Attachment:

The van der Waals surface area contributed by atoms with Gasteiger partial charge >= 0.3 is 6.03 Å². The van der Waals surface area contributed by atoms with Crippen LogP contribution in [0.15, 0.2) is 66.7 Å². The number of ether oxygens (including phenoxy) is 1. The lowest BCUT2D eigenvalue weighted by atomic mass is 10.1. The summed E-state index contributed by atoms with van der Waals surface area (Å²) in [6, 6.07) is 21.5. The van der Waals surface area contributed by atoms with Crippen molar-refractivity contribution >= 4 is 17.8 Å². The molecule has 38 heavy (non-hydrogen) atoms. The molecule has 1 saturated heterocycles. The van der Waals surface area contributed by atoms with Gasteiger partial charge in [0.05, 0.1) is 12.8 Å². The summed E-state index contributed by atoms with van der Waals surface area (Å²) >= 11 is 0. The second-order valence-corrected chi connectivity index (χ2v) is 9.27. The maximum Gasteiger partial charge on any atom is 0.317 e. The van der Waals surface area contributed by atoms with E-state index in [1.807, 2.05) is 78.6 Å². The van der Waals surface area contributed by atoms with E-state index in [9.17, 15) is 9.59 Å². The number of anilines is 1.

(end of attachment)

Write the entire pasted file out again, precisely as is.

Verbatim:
The van der Waals surface area contributed by atoms with Gasteiger partial charge >= 0.3 is 6.03 Å². The van der Waals surface area contributed by atoms with Crippen LogP contribution in [0.15, 0.2) is 66.7 Å². The number of ether oxygens (including phenoxy) is 1. The lowest BCUT2D eigenvalue weighted by atomic mass is 10.1. The summed E-state index contributed by atoms with van der Waals surface area (Å²) in [6, 6.07) is 21.5. The van der Waals surface area contributed by atoms with Crippen molar-refractivity contribution >= 4 is 17.8 Å². The molecule has 38 heavy (non-hydrogen) atoms. The molecule has 1 saturated heterocycles. The van der Waals surface area contributed by atoms with Gasteiger partial charge in [0.05, 0.1) is 12.8 Å². The summed E-state index contributed by atoms with van der Waals surface area (Å²) >= 11 is 0. The second-order valence-corrected chi connectivity index (χ2v) is 9.27. The maximum Gasteiger partial charge on any atom is 0.317 e. The van der Waals surface area contributed by atoms with E-state index in [1.807, 2.05) is 78.6 Å². The van der Waals surface area contributed by atoms with E-state index in [9.17, 15) is 9.59 Å². The number of anilines is 1.